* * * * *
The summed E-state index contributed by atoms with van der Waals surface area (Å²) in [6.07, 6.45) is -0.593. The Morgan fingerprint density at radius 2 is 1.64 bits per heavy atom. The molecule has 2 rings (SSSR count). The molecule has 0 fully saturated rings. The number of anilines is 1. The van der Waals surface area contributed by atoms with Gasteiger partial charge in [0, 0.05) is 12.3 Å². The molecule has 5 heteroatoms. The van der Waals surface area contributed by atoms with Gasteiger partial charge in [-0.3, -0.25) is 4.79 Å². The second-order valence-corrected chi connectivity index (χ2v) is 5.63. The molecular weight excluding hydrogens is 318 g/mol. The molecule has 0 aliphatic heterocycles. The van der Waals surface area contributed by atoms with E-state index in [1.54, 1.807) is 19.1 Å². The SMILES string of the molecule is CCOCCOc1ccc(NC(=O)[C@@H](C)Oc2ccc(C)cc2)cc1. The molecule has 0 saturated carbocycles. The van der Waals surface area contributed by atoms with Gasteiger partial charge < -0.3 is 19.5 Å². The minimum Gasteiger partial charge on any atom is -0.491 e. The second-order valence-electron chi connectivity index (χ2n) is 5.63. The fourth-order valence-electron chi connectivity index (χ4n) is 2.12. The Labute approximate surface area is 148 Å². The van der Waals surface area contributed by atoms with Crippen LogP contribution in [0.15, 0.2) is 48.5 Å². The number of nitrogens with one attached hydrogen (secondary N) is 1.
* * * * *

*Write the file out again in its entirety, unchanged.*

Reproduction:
The summed E-state index contributed by atoms with van der Waals surface area (Å²) in [6.07, 6.45) is -0.593. The Morgan fingerprint density at radius 2 is 1.64 bits per heavy atom. The molecule has 2 rings (SSSR count). The molecule has 0 fully saturated rings. The number of anilines is 1. The van der Waals surface area contributed by atoms with Gasteiger partial charge in [0, 0.05) is 12.3 Å². The molecule has 5 heteroatoms. The van der Waals surface area contributed by atoms with Gasteiger partial charge in [-0.3, -0.25) is 4.79 Å². The second-order valence-corrected chi connectivity index (χ2v) is 5.63. The molecular weight excluding hydrogens is 318 g/mol. The molecule has 0 aliphatic heterocycles. The van der Waals surface area contributed by atoms with E-state index in [1.54, 1.807) is 19.1 Å². The SMILES string of the molecule is CCOCCOc1ccc(NC(=O)[C@@H](C)Oc2ccc(C)cc2)cc1. The molecule has 0 saturated carbocycles. The van der Waals surface area contributed by atoms with Gasteiger partial charge < -0.3 is 19.5 Å². The minimum Gasteiger partial charge on any atom is -0.491 e. The second-order valence-electron chi connectivity index (χ2n) is 5.63. The fourth-order valence-electron chi connectivity index (χ4n) is 2.12. The Labute approximate surface area is 148 Å². The van der Waals surface area contributed by atoms with Crippen LogP contribution in [0.15, 0.2) is 48.5 Å². The number of nitrogens with one attached hydrogen (secondary N) is 1.